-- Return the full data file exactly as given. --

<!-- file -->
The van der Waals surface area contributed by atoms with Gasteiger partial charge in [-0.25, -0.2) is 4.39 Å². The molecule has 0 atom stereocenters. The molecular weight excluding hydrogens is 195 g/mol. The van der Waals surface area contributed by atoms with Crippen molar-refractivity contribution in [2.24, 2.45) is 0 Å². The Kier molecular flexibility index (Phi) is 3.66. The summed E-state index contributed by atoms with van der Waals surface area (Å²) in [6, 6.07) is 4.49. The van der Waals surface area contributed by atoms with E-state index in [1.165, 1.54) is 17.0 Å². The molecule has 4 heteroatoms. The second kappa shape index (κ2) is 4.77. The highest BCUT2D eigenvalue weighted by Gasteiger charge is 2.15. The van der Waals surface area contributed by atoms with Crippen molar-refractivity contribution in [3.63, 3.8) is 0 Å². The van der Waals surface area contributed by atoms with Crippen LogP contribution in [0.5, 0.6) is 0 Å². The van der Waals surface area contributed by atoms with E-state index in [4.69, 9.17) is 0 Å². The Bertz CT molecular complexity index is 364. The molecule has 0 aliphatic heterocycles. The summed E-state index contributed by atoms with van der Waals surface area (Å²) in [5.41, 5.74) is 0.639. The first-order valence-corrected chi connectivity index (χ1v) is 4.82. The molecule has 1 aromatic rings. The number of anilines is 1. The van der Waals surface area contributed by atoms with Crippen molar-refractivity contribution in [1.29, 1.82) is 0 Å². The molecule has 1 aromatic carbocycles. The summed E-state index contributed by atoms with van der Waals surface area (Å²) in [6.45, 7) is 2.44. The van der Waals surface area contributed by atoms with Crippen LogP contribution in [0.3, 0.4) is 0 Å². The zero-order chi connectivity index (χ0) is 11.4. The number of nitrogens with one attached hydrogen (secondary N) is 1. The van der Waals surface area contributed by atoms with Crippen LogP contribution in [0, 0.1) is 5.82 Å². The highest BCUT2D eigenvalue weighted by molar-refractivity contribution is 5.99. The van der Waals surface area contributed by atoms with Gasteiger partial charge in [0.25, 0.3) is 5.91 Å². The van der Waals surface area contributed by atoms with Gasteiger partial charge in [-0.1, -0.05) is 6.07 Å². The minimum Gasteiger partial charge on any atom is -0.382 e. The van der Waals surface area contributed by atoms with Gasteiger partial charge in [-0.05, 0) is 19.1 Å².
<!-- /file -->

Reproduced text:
The van der Waals surface area contributed by atoms with Gasteiger partial charge in [-0.25, -0.2) is 4.39 Å². The molecule has 0 atom stereocenters. The molecular weight excluding hydrogens is 195 g/mol. The van der Waals surface area contributed by atoms with Crippen molar-refractivity contribution in [2.24, 2.45) is 0 Å². The Kier molecular flexibility index (Phi) is 3.66. The summed E-state index contributed by atoms with van der Waals surface area (Å²) in [6, 6.07) is 4.49. The van der Waals surface area contributed by atoms with E-state index in [1.165, 1.54) is 17.0 Å². The molecule has 4 heteroatoms. The second kappa shape index (κ2) is 4.77. The highest BCUT2D eigenvalue weighted by Gasteiger charge is 2.15. The van der Waals surface area contributed by atoms with Crippen molar-refractivity contribution in [3.63, 3.8) is 0 Å². The van der Waals surface area contributed by atoms with Crippen LogP contribution in [0.5, 0.6) is 0 Å². The van der Waals surface area contributed by atoms with E-state index in [4.69, 9.17) is 0 Å². The Bertz CT molecular complexity index is 364. The molecule has 0 aliphatic heterocycles. The summed E-state index contributed by atoms with van der Waals surface area (Å²) in [5.41, 5.74) is 0.639. The first-order valence-corrected chi connectivity index (χ1v) is 4.82. The molecule has 1 aromatic rings. The number of anilines is 1. The van der Waals surface area contributed by atoms with Crippen molar-refractivity contribution in [1.29, 1.82) is 0 Å². The molecule has 1 aromatic carbocycles. The summed E-state index contributed by atoms with van der Waals surface area (Å²) in [6.45, 7) is 2.44. The van der Waals surface area contributed by atoms with Crippen LogP contribution in [0.3, 0.4) is 0 Å². The zero-order chi connectivity index (χ0) is 11.4. The number of nitrogens with one attached hydrogen (secondary N) is 1. The van der Waals surface area contributed by atoms with Crippen LogP contribution in [0, 0.1) is 5.82 Å². The highest BCUT2D eigenvalue weighted by molar-refractivity contribution is 5.99. The van der Waals surface area contributed by atoms with Gasteiger partial charge in [0.25, 0.3) is 5.91 Å². The van der Waals surface area contributed by atoms with Gasteiger partial charge in [-0.1, -0.05) is 6.07 Å². The minimum Gasteiger partial charge on any atom is -0.382 e. The van der Waals surface area contributed by atoms with Gasteiger partial charge in [-0.05, 0) is 19.1 Å².